Water, H 2 O Water is composed of 3 atoms, 1 atom of oxygen and 2 atoms of hydrogen covalently bonded. Oxygen, O, is the central atom. Oxygen has 6 valence electrons. 2 of oxygen's electrons will be used to form bonding pairs of electrons with hydrogen (2 covalent bonds). These bonding pairs repel each other equally and will try to get as far away from each other as possible. 4 of oxygen's valence electrons will not be used for bonding, these will remain as 2 lone pairs of electrons. These lone pairs of electrons repel each other equally and will try to get as far away from each as possible. lone pair-lone pair repulsion is greater than lone pair-bonding pair or bonding pair-bonding pair repulsion, so the lone pairs of electrons push the bonding pairs of electrons closer together than in a tetrahedral arrangement of the 'electron clouds'. This distorted tetrahedral arrangement is call bent. H2O is bent in shape. In this representation, solid lines represent bonds that are in the same plane as the screen.
berilium khlorida BeCl2 dan timah (II) khlorida SnCl2?
Pada CHCH, tentukan rumus lewis dan tentukan orbital yang terlibat, membentuk hibridisasi apa? Apakah yang dimaksud isomer optik? Secara eksperimen bagaimana cara membuktikannya?
BONDING IN METHANE AND ETHANE Methane, CH 4 The simple view of the bonding in methane You will be familiar with drawing methane using dots and crosses diagrams, but it is worth looking at its structure a bit more closely. There is a serious mis-match between this structure and the modern electronic structure of carbon, 1s 2 2s 2 2p x 1 2p y 1. The modern structure shows that there are only 2 unpaired electrons for hydrogens to share with, instead of the 4 which the simple view requires. You can see this more readily using the electrons-in-boxes notation. Only the 2-level electrons are shown. The 1s 2 electrons are too deep inside the atom to be involved in bonding. The only electrons directly available for sharing are the 2p electrons. Why then isn't methane CH 2 ?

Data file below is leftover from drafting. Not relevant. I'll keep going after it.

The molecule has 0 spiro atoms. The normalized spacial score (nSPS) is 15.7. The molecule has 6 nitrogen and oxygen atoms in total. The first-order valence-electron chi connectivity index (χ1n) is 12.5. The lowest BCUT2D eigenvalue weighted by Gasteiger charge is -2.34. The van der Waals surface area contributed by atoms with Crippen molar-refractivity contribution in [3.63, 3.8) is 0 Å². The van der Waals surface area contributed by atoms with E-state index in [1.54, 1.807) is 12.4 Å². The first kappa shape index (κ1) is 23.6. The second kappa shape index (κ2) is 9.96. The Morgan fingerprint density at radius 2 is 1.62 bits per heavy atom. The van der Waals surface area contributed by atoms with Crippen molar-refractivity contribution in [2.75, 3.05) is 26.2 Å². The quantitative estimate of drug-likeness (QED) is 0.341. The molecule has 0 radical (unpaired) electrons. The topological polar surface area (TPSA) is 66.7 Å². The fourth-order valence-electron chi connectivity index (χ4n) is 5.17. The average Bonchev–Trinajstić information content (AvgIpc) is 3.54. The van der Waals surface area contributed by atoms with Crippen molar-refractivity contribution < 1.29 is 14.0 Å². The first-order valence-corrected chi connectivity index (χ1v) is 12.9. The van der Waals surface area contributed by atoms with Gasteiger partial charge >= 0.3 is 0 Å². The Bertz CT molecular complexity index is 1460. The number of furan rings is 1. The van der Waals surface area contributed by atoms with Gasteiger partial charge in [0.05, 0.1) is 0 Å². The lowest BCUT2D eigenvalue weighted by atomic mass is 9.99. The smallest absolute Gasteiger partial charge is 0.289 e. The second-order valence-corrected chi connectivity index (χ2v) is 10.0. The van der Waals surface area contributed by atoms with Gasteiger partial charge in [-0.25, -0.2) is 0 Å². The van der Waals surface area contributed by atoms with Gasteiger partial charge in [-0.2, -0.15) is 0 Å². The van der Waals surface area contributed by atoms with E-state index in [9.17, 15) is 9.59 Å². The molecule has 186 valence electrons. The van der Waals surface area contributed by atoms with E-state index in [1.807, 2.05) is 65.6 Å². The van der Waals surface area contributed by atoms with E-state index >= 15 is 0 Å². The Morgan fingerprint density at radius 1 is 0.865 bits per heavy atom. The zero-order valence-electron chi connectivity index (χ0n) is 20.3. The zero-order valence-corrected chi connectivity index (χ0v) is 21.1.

There is only a small energy gap between the 2s and 2p orbitals, and an electron is promoted from the 2s to the empty 2p to give 4 unpaired electrons. The extra energy released when these electrons are used for bonding more than compensates for the initial input. The carbon atom is now said to be in an excited state. Now that we've got 4 unpaired electrons ready for bonding, another problem arises. In methane all the carbon-hydrogen bonds are identical, but our electrons are in two different kinds of orbitals. You aren't going to get four identical bonds unless you start from four identical orbitals. Promotion of an electron
Hybridisation The electrons rearrange themselves again in a process called hybridisation. This reorganises the electrons into four identical hybrid orbitals called sp 3 hybrids (because they are made from one s orbital and three p orbitals). You should read "sp 3 " as "s p three" - not as "s p cubed". sp 3 hybrid orbitals look a bit like half a p orbital, and they arrange themselves in space so that they are as far apart as possible. You can picture the nucleus as being at the centre of a tetrahedron (a triangularly based pyramid) with the orbitals pointing to the corners. For clarity, the nucleus is drawn far larger than it really is.
What happens when the bonds are formed? Remember that hydrogen's electron is in a 1s orbital - a spherically symmetric region of space surrounding the nucleus where there is some fixed chance (say 95%) of finding the electron. When a covalent bond is formed, the atomic orbitals (the orbitals in the individual atoms) merge to produce a new molecular orbital which contains the electron pair which creates the bond. Four molecular orbitals are formed, looking rather like the original sp 3 hybrids, but with a hydrogen nucleus embedded in each lobe. Each orbital holds the 2 electrons that we've previously drawn as a dot and a cross. The principles involved - promotion of electrons if necessary, then hybridisation, followed by the formation of molecular orbitals - can be applied to any covalently-bound molecule
The shape of methane When sp 3 orbitals are formed, they arrange themselves so that they are as far apart as possible. That is a tetrahedral arrangement, with an angle of 109.5°. Nothing changes in terms of the shape when the hydrogen atoms combine with the carbon, and so the methane molecule is also tetrahedral with 109.5° bond angles.